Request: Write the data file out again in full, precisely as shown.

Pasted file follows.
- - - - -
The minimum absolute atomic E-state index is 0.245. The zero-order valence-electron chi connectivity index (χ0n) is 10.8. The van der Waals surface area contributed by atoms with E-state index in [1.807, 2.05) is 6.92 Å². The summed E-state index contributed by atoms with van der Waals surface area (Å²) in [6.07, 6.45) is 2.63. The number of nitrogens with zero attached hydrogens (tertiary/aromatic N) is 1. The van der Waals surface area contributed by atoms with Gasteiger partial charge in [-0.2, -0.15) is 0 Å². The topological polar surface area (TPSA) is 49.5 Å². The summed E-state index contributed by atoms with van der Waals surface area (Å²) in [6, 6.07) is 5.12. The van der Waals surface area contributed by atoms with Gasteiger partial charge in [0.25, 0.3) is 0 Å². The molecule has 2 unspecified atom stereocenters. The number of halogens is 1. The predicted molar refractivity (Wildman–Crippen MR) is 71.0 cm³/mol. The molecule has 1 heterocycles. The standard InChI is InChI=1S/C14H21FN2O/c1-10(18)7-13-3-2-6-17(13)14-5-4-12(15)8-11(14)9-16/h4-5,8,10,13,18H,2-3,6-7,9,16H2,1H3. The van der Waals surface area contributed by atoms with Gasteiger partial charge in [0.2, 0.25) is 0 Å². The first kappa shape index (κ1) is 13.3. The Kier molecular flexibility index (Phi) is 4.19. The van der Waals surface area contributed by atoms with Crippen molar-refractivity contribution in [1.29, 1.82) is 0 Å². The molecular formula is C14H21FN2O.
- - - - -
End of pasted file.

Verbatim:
The minimum absolute atomic E-state index is 0.245. The zero-order valence-electron chi connectivity index (χ0n) is 10.8. The van der Waals surface area contributed by atoms with E-state index in [1.807, 2.05) is 6.92 Å². The summed E-state index contributed by atoms with van der Waals surface area (Å²) in [6.07, 6.45) is 2.63. The number of nitrogens with zero attached hydrogens (tertiary/aromatic N) is 1. The van der Waals surface area contributed by atoms with Gasteiger partial charge in [-0.2, -0.15) is 0 Å². The topological polar surface area (TPSA) is 49.5 Å². The summed E-state index contributed by atoms with van der Waals surface area (Å²) in [6, 6.07) is 5.12. The van der Waals surface area contributed by atoms with Gasteiger partial charge in [0.25, 0.3) is 0 Å². The molecule has 2 unspecified atom stereocenters. The number of halogens is 1. The predicted molar refractivity (Wildman–Crippen MR) is 71.0 cm³/mol. The molecule has 1 heterocycles. The standard InChI is InChI=1S/C14H21FN2O/c1-10(18)7-13-3-2-6-17(13)14-5-4-12(15)8-11(14)9-16/h4-5,8,10,13,18H,2-3,6-7,9,16H2,1H3. The van der Waals surface area contributed by atoms with Gasteiger partial charge in [0.2, 0.25) is 0 Å². The first kappa shape index (κ1) is 13.3. The Kier molecular flexibility index (Phi) is 4.19. The van der Waals surface area contributed by atoms with Crippen molar-refractivity contribution in [1.29, 1.82) is 0 Å². The molecular formula is C14H21FN2O.